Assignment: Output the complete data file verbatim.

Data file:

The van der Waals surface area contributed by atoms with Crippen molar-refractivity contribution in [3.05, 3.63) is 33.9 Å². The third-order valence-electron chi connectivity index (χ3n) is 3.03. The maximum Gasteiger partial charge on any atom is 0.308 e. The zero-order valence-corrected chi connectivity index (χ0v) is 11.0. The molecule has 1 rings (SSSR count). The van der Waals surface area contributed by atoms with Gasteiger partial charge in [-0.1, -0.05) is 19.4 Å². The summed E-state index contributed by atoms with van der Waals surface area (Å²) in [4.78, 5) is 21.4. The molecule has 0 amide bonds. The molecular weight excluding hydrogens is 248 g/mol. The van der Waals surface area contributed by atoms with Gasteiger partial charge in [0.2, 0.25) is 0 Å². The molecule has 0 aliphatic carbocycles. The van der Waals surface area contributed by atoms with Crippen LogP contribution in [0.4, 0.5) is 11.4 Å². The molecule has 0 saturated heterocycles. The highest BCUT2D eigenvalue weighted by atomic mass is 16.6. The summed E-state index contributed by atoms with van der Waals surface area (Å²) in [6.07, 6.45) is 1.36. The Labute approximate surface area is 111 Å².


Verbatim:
The van der Waals surface area contributed by atoms with Crippen molar-refractivity contribution in [3.05, 3.63) is 33.9 Å². The third-order valence-electron chi connectivity index (χ3n) is 3.03. The maximum Gasteiger partial charge on any atom is 0.308 e. The zero-order valence-corrected chi connectivity index (χ0v) is 11.0. The molecule has 1 rings (SSSR count). The van der Waals surface area contributed by atoms with Gasteiger partial charge in [-0.1, -0.05) is 19.4 Å². The summed E-state index contributed by atoms with van der Waals surface area (Å²) in [4.78, 5) is 21.4. The molecule has 0 amide bonds. The molecular weight excluding hydrogens is 248 g/mol. The van der Waals surface area contributed by atoms with Gasteiger partial charge in [0.2, 0.25) is 0 Å². The molecule has 0 aliphatic carbocycles. The van der Waals surface area contributed by atoms with Crippen LogP contribution in [0.4, 0.5) is 11.4 Å². The molecule has 0 saturated heterocycles. The highest BCUT2D eigenvalue weighted by atomic mass is 16.6. The summed E-state index contributed by atoms with van der Waals surface area (Å²) in [6.07, 6.45) is 1.36. The Labute approximate surface area is 111 Å².